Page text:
ROCHESTER, Minn. — Friday, April 25, is National DNA Day, the date which commemorates completion of the Human Genome Project, the national effort to identify and decode all 6 billion letters in human DNA. Since that time, medical researchers and practitioners have found new ways to apply genomics for everyone who needs healing, and thanks to staggering technological advancements and next-generation sequencing, the cost to sequence a patient’s genome has decreased from $3 billion for the first human genome in 2003 to approximately $1,500.
Medicine Meant for Me: Genetic tests to determine drug efficacy are an important new tool physicians can use to tailor health care. Mayo Clinic and other medical centers are embedding this information in patients’ electronic medical records to help prevent adverse drug reactions.
One in a Billion: Each person’s genetic code has roughly 6 billion letters of DNA code. Technological advances have accelerated the ability to read and interpret this data, helping patients with rare or completely unknown genetic conditions find answers, giving peace of mind to their families. Patient cases are available.
Cancer’s Worst Enemy: Mayo Clinic is conducting several leading-edge studies around cancer, including taking breast cancer cells from women who have a high risk of recurrence and growing tumors outside their bodies to develop and test new targeted therapies. Mayo Clinic is the only institution to sequence tumor and normal genomes before, in the middle of and after chemotherapy.
Ten facts about DNA and genomics in medicine:
There are 31 markers commonly used in cancer care, according to the National Cancer Institute. Using new sequencing technologies, researchers can identify hundreds of markers in individual tumors within a few days.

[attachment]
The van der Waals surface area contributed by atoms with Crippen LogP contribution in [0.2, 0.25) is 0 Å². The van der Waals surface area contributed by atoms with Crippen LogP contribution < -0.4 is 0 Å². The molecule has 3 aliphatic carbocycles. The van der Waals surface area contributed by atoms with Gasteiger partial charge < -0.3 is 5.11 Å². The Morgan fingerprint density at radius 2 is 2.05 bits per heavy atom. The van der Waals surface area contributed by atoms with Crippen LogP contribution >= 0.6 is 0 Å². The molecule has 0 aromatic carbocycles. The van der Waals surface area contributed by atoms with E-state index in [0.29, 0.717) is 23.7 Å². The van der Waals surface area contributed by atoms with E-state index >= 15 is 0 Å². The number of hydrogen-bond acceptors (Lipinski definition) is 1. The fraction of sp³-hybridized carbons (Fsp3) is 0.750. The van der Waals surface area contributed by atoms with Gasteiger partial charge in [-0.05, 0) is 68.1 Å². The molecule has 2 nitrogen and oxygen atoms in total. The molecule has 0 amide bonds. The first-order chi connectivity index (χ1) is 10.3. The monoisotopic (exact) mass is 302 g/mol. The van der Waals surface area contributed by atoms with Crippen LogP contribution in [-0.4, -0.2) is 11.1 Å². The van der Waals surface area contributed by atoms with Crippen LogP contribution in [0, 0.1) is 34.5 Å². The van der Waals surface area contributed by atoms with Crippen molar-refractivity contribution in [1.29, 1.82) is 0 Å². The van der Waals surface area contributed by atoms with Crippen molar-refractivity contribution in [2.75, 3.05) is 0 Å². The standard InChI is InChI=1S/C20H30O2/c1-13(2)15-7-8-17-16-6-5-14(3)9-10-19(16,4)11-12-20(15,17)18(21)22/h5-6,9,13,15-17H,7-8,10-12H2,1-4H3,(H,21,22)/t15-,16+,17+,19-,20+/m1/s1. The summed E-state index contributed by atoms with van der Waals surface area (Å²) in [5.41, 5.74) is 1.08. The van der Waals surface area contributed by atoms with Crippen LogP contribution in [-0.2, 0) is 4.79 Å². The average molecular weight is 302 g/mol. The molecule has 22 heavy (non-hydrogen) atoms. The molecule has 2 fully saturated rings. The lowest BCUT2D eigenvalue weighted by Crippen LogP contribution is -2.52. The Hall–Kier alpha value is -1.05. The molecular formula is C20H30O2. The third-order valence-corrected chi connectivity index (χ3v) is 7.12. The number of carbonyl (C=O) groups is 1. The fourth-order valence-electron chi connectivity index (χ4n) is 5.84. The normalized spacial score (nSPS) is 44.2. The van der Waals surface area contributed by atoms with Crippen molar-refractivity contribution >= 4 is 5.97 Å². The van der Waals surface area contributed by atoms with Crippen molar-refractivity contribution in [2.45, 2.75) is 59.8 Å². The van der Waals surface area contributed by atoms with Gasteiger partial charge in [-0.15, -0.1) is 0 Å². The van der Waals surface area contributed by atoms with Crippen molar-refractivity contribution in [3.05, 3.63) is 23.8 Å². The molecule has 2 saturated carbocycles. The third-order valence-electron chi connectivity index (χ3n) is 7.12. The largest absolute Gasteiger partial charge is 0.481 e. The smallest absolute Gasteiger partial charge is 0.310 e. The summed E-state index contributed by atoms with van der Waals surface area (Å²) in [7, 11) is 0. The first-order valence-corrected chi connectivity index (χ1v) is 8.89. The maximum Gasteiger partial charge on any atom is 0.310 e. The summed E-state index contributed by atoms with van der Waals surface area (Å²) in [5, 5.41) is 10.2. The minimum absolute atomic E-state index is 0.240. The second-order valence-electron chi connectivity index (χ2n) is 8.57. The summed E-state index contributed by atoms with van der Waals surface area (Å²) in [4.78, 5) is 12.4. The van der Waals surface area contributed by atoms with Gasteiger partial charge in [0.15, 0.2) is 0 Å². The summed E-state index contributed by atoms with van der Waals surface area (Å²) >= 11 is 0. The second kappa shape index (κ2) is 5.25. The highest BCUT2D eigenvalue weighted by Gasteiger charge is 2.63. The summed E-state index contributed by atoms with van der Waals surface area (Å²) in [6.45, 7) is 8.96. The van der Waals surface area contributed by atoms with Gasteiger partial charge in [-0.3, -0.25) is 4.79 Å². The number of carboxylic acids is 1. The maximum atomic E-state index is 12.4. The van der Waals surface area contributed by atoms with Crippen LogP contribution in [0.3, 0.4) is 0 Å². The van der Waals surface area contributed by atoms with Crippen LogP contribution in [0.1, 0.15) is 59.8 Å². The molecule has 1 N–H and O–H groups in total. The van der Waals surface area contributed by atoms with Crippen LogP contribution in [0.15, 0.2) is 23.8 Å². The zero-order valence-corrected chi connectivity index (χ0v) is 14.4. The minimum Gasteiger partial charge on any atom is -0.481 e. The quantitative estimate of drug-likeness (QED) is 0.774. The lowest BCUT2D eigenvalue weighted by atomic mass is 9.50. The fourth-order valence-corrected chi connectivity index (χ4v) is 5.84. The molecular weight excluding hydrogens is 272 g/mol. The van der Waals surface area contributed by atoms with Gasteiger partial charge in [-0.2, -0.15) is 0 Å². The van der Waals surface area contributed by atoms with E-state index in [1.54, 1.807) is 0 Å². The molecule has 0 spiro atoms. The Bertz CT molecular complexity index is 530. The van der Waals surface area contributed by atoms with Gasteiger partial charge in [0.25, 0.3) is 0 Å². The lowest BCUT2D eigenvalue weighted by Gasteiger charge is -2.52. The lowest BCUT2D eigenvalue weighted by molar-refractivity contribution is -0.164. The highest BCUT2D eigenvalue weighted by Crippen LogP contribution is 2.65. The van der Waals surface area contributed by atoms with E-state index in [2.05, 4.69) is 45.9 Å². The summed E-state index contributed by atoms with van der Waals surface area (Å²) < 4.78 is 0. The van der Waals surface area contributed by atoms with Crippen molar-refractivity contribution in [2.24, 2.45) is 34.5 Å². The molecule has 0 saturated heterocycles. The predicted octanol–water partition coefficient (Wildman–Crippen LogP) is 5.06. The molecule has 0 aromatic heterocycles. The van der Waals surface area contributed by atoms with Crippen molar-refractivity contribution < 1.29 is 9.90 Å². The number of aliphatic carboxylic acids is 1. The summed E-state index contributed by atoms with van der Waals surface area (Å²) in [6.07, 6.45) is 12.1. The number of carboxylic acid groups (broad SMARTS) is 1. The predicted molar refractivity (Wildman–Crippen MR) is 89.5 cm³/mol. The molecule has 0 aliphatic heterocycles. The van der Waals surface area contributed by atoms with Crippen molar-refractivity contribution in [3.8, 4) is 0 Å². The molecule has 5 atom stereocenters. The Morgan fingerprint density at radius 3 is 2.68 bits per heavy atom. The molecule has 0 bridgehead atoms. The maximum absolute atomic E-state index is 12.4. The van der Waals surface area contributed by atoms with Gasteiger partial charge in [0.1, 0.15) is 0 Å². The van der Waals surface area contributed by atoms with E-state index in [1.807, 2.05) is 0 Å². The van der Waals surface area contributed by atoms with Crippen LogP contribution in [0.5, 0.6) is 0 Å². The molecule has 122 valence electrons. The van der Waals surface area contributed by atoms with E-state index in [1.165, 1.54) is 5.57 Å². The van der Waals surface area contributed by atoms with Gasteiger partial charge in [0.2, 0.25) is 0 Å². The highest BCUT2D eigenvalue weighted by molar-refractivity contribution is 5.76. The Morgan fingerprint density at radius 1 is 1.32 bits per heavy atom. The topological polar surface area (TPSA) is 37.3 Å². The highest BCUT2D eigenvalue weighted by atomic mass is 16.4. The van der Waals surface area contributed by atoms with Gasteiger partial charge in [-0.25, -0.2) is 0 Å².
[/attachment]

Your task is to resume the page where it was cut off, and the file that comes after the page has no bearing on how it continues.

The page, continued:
There are more than 7,000 diseases considered rare in the U.S., most of which have some genomic or inherited component, according to the National Organization of Rare Disorders.
The Food and Drug Administration lists 155 drugs known to have sensitivity to individual genomic makeup. That number is expected to increase dramatically as sequencing drives rapid discovery.
DNA stands for deoxyribonucleic acid.
There are approximately 6 billion letters in the average human genome.
Spelled out, each person’s genome would fill 1,000 New York City telephone books.
Nearly all of the roughly 25 trillion cells in the human body have identical sets of DNA contained in the cell nucleus.
When uncoiled, the DNA contained in every cell nucleus measures about 6 feet in length.
It took about 10 years and cost nearly $3 billion to sequence the first human genome. It can now be done in a few days for roughly $1,500.
All humans are about 99.9 percent identical. Less than 0.1 of 1 percent makes us individuals.
About the Mayo Clinic Center for Individualized Medicine
The Mayo Clinic Center for Individualized Medicine is home to the Individualized Medicine Clinic, the world’s first integrated multidisciplinary genomics clinic, serving patients with advanced cancer and complex diagnoses. The center discovers and integrates the latest in genomic, molecular and clinical sciences into personalized care for each Mayo Clinic patient. Visit http://mayoresearch.mayo.edu/center-for-individualized-medicine for more information.